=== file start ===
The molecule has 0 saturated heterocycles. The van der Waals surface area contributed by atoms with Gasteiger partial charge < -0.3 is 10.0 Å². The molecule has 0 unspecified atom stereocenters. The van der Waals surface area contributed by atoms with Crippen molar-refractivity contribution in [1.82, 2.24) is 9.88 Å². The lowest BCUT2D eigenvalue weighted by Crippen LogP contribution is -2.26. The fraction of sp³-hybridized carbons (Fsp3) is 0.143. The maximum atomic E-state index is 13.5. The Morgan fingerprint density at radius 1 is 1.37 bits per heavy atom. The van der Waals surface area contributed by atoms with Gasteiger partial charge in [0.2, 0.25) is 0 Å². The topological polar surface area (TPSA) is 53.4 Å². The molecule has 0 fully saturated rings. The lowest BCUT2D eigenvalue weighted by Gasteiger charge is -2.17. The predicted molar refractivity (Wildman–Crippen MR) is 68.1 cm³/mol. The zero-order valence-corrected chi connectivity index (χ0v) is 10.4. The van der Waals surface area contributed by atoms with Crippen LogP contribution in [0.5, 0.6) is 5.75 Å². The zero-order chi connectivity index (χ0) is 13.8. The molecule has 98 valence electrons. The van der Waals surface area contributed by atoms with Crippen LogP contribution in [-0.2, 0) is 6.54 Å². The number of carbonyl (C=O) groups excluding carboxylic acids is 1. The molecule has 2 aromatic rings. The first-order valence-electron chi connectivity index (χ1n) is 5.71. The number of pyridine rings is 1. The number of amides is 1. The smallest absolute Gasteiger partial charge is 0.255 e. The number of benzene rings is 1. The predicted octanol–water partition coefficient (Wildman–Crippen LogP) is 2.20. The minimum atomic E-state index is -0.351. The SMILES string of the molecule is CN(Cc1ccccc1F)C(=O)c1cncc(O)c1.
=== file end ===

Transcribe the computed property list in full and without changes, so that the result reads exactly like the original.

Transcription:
The molecule has 0 saturated heterocycles. The van der Waals surface area contributed by atoms with Gasteiger partial charge < -0.3 is 10.0 Å². The molecule has 0 unspecified atom stereocenters. The van der Waals surface area contributed by atoms with Crippen molar-refractivity contribution in [1.82, 2.24) is 9.88 Å². The lowest BCUT2D eigenvalue weighted by Crippen LogP contribution is -2.26. The fraction of sp³-hybridized carbons (Fsp3) is 0.143. The maximum atomic E-state index is 13.5. The Morgan fingerprint density at radius 1 is 1.37 bits per heavy atom. The van der Waals surface area contributed by atoms with Gasteiger partial charge in [0.2, 0.25) is 0 Å². The topological polar surface area (TPSA) is 53.4 Å². The molecule has 0 fully saturated rings. The lowest BCUT2D eigenvalue weighted by Gasteiger charge is -2.17. The predicted molar refractivity (Wildman–Crippen MR) is 68.1 cm³/mol. The zero-order valence-corrected chi connectivity index (χ0v) is 10.4. The van der Waals surface area contributed by atoms with Crippen LogP contribution in [0.5, 0.6) is 5.75 Å². The zero-order chi connectivity index (χ0) is 13.8. The molecule has 98 valence electrons. The van der Waals surface area contributed by atoms with Crippen LogP contribution in [-0.2, 0) is 6.54 Å². The number of carbonyl (C=O) groups excluding carboxylic acids is 1. The molecule has 2 aromatic rings. The first-order valence-electron chi connectivity index (χ1n) is 5.71. The number of pyridine rings is 1. The number of amides is 1. The smallest absolute Gasteiger partial charge is 0.255 e. The number of benzene rings is 1. The predicted octanol–water partition coefficient (Wildman–Crippen LogP) is 2.20. The minimum atomic E-state index is -0.351. The SMILES string of the molecule is CN(Cc1ccccc1F)C(=O)c1cncc(O)c1.